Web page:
Mr. McQuesten was chosen for the gold medal award of the Advertising and Sales Club as the citizen of the year for 1947 for the public service rendered to the community and his contribution to the enhancement of the Province and Dominion. He was not only one of Hamilton's great, but one of Canada's great men. A man of unusual capacity for achievement, and perhaps the secret of his success in accomplishing things lie in his gift of personality which infected his associates with his enthusiasm. He had a pecular talent for attempting big things, but never accepted full credit for the various works which are rightfully associated with his name.
The great Hamiltonian, Mr. McQuesten, passed away on January 13th, 1948. Before he entered the Hospital he ordered a taxi and took a final look at the fine expanse of Gage Park, now white in winter--and under the snow. Where people enter Hamilton from the West was the Rock Garden, which would again burst into gay summer bloom. Further along near McMaster the Royal Botanical Gardens with all their classic beauty and peace--next summer would know them too.
He might have thought further of the great Elizabeth Way, the highway that stretched to the Rushing Niagara--A Queen of England had given her name to it, and had officially opened it in 1939, where a monument just outside of Toronto on which the King and Queen's profiles are engraved, and at the end of it the Rainbow Bridge, where Canadian and American voices woulds stir long memories of holiday hours and peace.
All his work--the work of a politician, a stern partisan if you like, but of a politician with an iron will and a heart as big as the happiness of the people in his parks. All his work, with those many battles through the legislature as Ontario's Minister of Highways, defence on the hustlings, bitterness, rebukes and worry, but in the end triumph. He wanted the best for his Province, and that was one of the driving motives of his life.
In his farewell trip that day he might well have said goodbye not to monuments, but to old friends, echoes would come from far back, from loved and familiar places and landscapes. Then ahead there would be new and younger voices, picking up the threads of a city's proud and human growth--out of a winter into summer. Just a little better for what Tom McQuesten had done for it.
This was published in the Biographical Encyclopedia of the World in New York.3 Very few Canadians have ever been mentioned in this Biographical, but Mr. McQuesten served as Chairman of the Niagara Bridge Commission (Rainbow Bridge) when it was erected--he received no remuneration but the Bond Holders from New York State had the Carillon erected on the Canadian side to show gratitude.
Mr. McQuesten went to Elk Lake, Northern Ontario, 1908-1909, practised law with Graham, Kearney, Wright & McQuesten. Wright later became a Judge.
[Obituary of T.B. McQuesten, from a newspaper clipping, with photo]
McQuesten, Thomas Baker, K.C.,
Member of law firm of Chisholm, McQuesten & Welby. Hamilton, Ont.: born June 30, 1882, Hespeler Ont., Canada; son of Isaac Baldwin and Mary Jane Baker McQuesten, educated at Hamilton Collegiate, University of Toronto, B.A. [1904?] Osgoode Hall Law School, LL.B. 1907 LL.D. [?] Called to Ontario Bar [1907?], read law with Royce & Henderson Toronto, and Chisholm & Logie Hamilton. Engaged in practice of law & partnership with Graham, Kearney, Wright & McQuesten at Elk Lake, Northern Ontario, 1908-09. Returned to Hamilton [?] and practiced law with Chisholm [?] & McQuesten, Alderman, City of Hamilton. 1913-20: Member, Board of Parks Management since 1920. Elected to Ontario Legislature for Hamilton-Wentworth as a member of Liberal Party. 1934; sworn in as Minister of Public Works and Highways, Member Executive Council for Ontario. July, 1934; served as Minister of Highways for nine years, resigned as Minister of Public Works. 1937; reappointed. 1942. Commissioner, Hydro-Electric Commission of Ontario 1934-37. Sworn in as Minister of Mines for Province of Ontario Sept. 1940. resigning Oct. 1940. Minister of Municipal Affairs for Province of Ontario Nov. 1940; resigned as Minister of Public Works and Municipal Affairs and as Minister of Highways 1943, Chairman Niagara Parks Commission, Niagara Falls, Ont., 1934-44. Member of and Chairman of Niagara Falls Bridge Commission (Rainbow Bridge). Niagara Falls since 1938. Member: Ontario Liberal Ass., Vice-President, 1931, President, 1933-43; Law Society of Upper Canada [?].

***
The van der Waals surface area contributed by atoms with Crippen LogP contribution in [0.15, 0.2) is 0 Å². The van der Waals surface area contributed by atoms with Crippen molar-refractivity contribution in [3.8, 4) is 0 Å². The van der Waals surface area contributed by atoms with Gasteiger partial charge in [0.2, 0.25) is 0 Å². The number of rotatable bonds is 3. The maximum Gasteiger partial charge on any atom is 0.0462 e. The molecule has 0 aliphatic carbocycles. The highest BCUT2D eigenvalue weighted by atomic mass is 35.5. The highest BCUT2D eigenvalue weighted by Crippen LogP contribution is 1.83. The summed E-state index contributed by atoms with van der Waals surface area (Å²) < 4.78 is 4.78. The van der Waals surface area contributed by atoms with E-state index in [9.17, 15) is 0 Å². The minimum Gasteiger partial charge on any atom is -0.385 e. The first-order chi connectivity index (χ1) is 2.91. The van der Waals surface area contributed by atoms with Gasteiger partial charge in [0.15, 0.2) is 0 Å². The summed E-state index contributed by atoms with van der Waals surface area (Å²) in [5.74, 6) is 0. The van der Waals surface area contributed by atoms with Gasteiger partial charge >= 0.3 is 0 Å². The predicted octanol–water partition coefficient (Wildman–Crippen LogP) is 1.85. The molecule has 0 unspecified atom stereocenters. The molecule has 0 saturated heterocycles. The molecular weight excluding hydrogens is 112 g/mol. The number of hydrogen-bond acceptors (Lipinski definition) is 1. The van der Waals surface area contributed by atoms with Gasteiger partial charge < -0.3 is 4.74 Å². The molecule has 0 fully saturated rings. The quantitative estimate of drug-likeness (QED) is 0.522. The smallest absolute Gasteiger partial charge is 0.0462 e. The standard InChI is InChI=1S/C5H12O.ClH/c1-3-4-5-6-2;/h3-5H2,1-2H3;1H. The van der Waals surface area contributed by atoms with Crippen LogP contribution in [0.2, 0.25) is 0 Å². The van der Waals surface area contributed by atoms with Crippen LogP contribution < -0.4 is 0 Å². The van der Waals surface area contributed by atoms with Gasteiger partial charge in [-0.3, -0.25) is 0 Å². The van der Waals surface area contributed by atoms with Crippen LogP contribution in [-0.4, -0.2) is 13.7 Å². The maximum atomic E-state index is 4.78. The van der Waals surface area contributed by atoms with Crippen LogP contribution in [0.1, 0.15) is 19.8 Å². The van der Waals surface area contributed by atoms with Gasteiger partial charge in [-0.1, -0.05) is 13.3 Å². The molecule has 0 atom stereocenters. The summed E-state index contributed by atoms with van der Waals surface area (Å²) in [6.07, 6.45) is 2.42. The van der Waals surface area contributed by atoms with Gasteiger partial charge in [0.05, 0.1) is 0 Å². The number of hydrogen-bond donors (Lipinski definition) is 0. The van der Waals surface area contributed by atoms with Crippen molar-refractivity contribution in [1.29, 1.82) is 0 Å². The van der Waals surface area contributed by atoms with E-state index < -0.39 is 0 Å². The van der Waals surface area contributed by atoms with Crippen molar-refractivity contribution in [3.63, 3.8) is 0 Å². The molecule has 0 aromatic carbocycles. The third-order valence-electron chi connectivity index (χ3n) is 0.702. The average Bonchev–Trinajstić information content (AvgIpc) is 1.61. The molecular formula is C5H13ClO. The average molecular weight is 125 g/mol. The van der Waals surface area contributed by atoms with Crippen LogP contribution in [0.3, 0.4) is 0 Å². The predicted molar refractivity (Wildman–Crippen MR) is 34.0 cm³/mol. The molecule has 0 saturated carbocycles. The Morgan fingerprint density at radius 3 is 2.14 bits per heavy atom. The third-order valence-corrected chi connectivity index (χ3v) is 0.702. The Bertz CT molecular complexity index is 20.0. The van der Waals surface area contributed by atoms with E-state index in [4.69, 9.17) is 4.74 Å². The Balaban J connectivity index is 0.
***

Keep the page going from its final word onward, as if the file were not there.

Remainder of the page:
1 This document is in the Hamilton Public Library Archives under the name of Thomas Baker McQuesten By Jessie Yorston (R B M242y HA). Yorston was McQuesten's secretary for many years in Hamilton and at Queen's Park.
See Tom's biography for more information on his family life and public works and W8265a for a passage similar to this text.
2 This sentence repeats the statement made by Thomas McQuesten to the press in June of 1947. In this speech, McQuesten outlined the cost of the Carillon tower erected at Niagara: "The value of the carillon is in the order of $100,000 and the destruction of the great bell would be a very serious loss. The whole steel framework and bells would have to be taken out of the tower and the bell request. It is improper that this should be forced upon the bondholders. Ottawa has contributed nothing to the whole project." For a full transcription of his speech, see Box 14-122.
3 We have been unable to determine an accurate date when this biography was either written or published, but it would have been some time after Tom's death on January 13th 1948. The date January 1, 1949 is an estimate.